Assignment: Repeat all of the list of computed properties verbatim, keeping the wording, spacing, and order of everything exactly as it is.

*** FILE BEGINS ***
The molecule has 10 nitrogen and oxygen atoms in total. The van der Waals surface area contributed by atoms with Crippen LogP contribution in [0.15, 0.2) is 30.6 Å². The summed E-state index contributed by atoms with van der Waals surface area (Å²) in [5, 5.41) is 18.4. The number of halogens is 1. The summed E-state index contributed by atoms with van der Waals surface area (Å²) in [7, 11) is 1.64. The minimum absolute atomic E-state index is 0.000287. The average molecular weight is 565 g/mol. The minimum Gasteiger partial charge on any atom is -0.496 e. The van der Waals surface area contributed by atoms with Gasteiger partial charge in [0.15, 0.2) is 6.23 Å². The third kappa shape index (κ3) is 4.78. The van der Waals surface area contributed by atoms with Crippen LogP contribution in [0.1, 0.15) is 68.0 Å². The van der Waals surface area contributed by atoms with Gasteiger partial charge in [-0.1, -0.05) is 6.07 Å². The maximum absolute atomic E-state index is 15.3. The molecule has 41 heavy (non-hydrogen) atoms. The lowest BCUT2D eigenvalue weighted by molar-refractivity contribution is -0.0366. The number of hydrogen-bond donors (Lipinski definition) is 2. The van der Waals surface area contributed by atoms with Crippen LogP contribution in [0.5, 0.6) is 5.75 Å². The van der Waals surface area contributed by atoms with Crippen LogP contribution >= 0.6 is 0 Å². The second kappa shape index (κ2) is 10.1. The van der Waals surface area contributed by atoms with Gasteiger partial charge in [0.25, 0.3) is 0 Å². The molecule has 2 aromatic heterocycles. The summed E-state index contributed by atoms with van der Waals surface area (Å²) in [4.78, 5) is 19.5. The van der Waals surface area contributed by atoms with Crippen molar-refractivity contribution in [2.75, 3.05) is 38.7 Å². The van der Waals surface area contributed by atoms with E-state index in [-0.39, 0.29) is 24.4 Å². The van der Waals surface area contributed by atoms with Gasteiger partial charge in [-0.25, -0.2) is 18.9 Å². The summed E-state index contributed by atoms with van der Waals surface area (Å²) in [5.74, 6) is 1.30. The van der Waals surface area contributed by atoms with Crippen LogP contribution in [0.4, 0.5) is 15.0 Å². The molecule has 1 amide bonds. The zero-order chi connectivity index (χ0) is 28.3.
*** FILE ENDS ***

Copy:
The molecule has 10 nitrogen and oxygen atoms in total. The van der Waals surface area contributed by atoms with Crippen LogP contribution in [0.15, 0.2) is 30.6 Å². The summed E-state index contributed by atoms with van der Waals surface area (Å²) in [5, 5.41) is 18.4. The number of halogens is 1. The summed E-state index contributed by atoms with van der Waals surface area (Å²) in [7, 11) is 1.64. The minimum absolute atomic E-state index is 0.000287. The average molecular weight is 565 g/mol. The minimum Gasteiger partial charge on any atom is -0.496 e. The van der Waals surface area contributed by atoms with Gasteiger partial charge in [0.15, 0.2) is 6.23 Å². The third kappa shape index (κ3) is 4.78. The van der Waals surface area contributed by atoms with Crippen LogP contribution in [0.1, 0.15) is 68.0 Å². The van der Waals surface area contributed by atoms with Gasteiger partial charge in [-0.1, -0.05) is 6.07 Å². The maximum absolute atomic E-state index is 15.3. The molecule has 41 heavy (non-hydrogen) atoms. The lowest BCUT2D eigenvalue weighted by molar-refractivity contribution is -0.0366. The number of hydrogen-bond donors (Lipinski definition) is 2. The van der Waals surface area contributed by atoms with Crippen LogP contribution in [0.5, 0.6) is 5.75 Å². The van der Waals surface area contributed by atoms with Crippen LogP contribution >= 0.6 is 0 Å². The second kappa shape index (κ2) is 10.1. The van der Waals surface area contributed by atoms with Gasteiger partial charge in [0.25, 0.3) is 0 Å². The molecule has 2 aromatic heterocycles. The summed E-state index contributed by atoms with van der Waals surface area (Å²) in [4.78, 5) is 19.5. The van der Waals surface area contributed by atoms with Crippen molar-refractivity contribution in [2.75, 3.05) is 38.7 Å². The van der Waals surface area contributed by atoms with E-state index in [-0.39, 0.29) is 24.4 Å². The van der Waals surface area contributed by atoms with Gasteiger partial charge in [-0.25, -0.2) is 18.9 Å². The summed E-state index contributed by atoms with van der Waals surface area (Å²) in [5.74, 6) is 1.30. The van der Waals surface area contributed by atoms with Crippen LogP contribution in [0.4, 0.5) is 15.0 Å². The molecule has 1 amide bonds. The zero-order chi connectivity index (χ0) is 28.3.